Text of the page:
A Pitcher Once and Young
Young Pitcher Symposium Finale
The last ten days, we've taken a look at ten top young pitchers, looking at historical parallels and where these guys might end up down the road. The ten pitchers range in age from 21 for Greinke to 26 for Webb. The one with the strongest set of comparable pitchers right now is Zambrano, although he's also had a heavy workload and his injury risk may be on the high end. I think most would agree that Beckett and/or Harden have the highest physical "ceiling," while Greinke and Peavy seem to have superior command. Both lefties Willis and Perez are a lot of fun to watch, though both also have some durability questions in the long run.
Josh Beckett Book Grades: B+, A, A
Rich Harden Book Grades: B-, A-
Jake Peavy Book Grades: C+, B+, A-
Carlos Zambrano Book Grades: C+, C+, B-
Zack Greinke Book Grades: B+, A
Dontrelle Willis Book Grades: C, B+
Oliver Perez Book Grades: C+
Jeremy Bonderman Book Grades: C+, B+
Jerome Williams Book Grades: C+, B+, B+, A-
Brandon Webb Book Grades: C+, C, B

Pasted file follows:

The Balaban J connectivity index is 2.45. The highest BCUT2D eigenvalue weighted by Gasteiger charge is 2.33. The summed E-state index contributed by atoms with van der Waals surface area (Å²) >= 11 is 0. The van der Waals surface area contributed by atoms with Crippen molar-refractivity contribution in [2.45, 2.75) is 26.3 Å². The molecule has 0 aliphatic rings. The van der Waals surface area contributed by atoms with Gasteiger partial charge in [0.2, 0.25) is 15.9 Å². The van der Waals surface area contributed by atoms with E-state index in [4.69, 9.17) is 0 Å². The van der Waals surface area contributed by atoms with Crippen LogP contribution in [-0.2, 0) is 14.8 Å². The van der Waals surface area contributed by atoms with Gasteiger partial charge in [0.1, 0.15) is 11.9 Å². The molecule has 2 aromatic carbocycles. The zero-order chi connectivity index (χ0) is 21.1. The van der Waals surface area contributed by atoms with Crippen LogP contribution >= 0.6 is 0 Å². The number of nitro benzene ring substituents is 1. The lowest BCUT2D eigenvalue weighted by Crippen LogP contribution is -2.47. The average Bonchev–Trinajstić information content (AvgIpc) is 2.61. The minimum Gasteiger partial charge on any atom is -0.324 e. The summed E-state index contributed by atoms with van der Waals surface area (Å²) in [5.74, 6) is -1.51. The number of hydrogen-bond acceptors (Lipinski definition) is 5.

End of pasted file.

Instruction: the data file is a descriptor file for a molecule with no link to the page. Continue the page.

What I've done here is gone back and looked up the grades I gave each player in the Baseball Prospect Book and the Minor League Scouting Notebook. Grades are listed in chronological order, oldest first, so you can see how they progressed up the ladder. To review the grading scale, remember that I don't give out A or A- grades very easily. The grades are just shorthand. Cut-and-pasting from my 2005 book,
Grade A prospects are the elite. They have a good chance of becoming stars or superstars. Almost all Grade A prospects develop into major league regulars, if injuries or other problems don't intervene. Note that is a major "if" in some cases.
Grade B prospects have a good chance to enjoy successful careers. Some will develop into stars, some will not. Most end up spending several years in the majors, at the very least in a marginal role.
Grade C prospects are the most common type. These are guys who have something positive going for them, but who may have a question mark or three, or who are just too far away from the majors to get an accurate feel for. A few Grade C guys, especially at the lower levels, do develop into stars. Many end up as role players or bench guys. Some don't make it at all.
A major point to remember is that grades for pitchers do NOT correspond directly to grades for hitters. Many Grade A pitching prospects fail to develop, often due to injuries. Some Grade C pitching prospects turn out much better than expected.
Even with this in mind, the weirdest looking grade was Oliver Perez at C+. He was basically promoted to the Majors before I thought he would be.
To wrap this up, if you could have TWO of the pitchers on this list, for the next five years, who would they be? I will post my own answer in the comment thread, but please come up with your own before peeking.